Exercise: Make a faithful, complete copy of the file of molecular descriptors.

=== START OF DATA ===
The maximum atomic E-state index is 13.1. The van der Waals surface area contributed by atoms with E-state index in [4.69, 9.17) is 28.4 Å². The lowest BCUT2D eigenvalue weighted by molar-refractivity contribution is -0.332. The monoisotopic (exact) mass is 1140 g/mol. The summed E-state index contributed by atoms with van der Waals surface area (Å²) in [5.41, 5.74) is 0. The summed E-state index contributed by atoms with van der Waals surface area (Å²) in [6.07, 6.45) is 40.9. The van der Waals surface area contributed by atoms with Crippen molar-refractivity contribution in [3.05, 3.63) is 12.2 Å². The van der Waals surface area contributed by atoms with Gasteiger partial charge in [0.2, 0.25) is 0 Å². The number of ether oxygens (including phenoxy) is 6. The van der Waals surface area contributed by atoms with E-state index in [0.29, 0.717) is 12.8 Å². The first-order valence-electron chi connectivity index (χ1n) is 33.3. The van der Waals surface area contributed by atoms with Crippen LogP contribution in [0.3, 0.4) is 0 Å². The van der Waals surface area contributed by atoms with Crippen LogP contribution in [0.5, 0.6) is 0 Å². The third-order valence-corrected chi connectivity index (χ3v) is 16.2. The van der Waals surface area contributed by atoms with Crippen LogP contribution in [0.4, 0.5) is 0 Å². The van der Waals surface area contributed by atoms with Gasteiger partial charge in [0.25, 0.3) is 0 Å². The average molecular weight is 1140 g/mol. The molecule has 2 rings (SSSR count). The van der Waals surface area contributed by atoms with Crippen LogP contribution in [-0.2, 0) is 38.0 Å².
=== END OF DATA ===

The maximum atomic E-state index is 13.1. The van der Waals surface area contributed by atoms with E-state index in [4.69, 9.17) is 28.4 Å². The lowest BCUT2D eigenvalue weighted by molar-refractivity contribution is -0.332. The monoisotopic (exact) mass is 1140 g/mol. The summed E-state index contributed by atoms with van der Waals surface area (Å²) in [5.41, 5.74) is 0. The summed E-state index contributed by atoms with van der Waals surface area (Å²) in [6.07, 6.45) is 40.9. The van der Waals surface area contributed by atoms with Crippen molar-refractivity contribution in [3.05, 3.63) is 12.2 Å². The van der Waals surface area contributed by atoms with Gasteiger partial charge in [0.2, 0.25) is 0 Å². The number of ether oxygens (including phenoxy) is 6. The van der Waals surface area contributed by atoms with E-state index in [0.29, 0.717) is 12.8 Å². The first-order valence-electron chi connectivity index (χ1n) is 33.3. The van der Waals surface area contributed by atoms with Crippen LogP contribution in [0.3, 0.4) is 0 Å². The van der Waals surface area contributed by atoms with Crippen LogP contribution in [0.5, 0.6) is 0 Å². The third-order valence-corrected chi connectivity index (χ3v) is 16.2. The van der Waals surface area contributed by atoms with Crippen LogP contribution in [0.4, 0.5) is 0 Å². The van der Waals surface area contributed by atoms with Gasteiger partial charge in [0.25, 0.3) is 0 Å². The average molecular weight is 1140 g/mol. The molecule has 2 rings (SSSR count). The van der Waals surface area contributed by atoms with Crippen LogP contribution in [-0.2, 0) is 38.0 Å².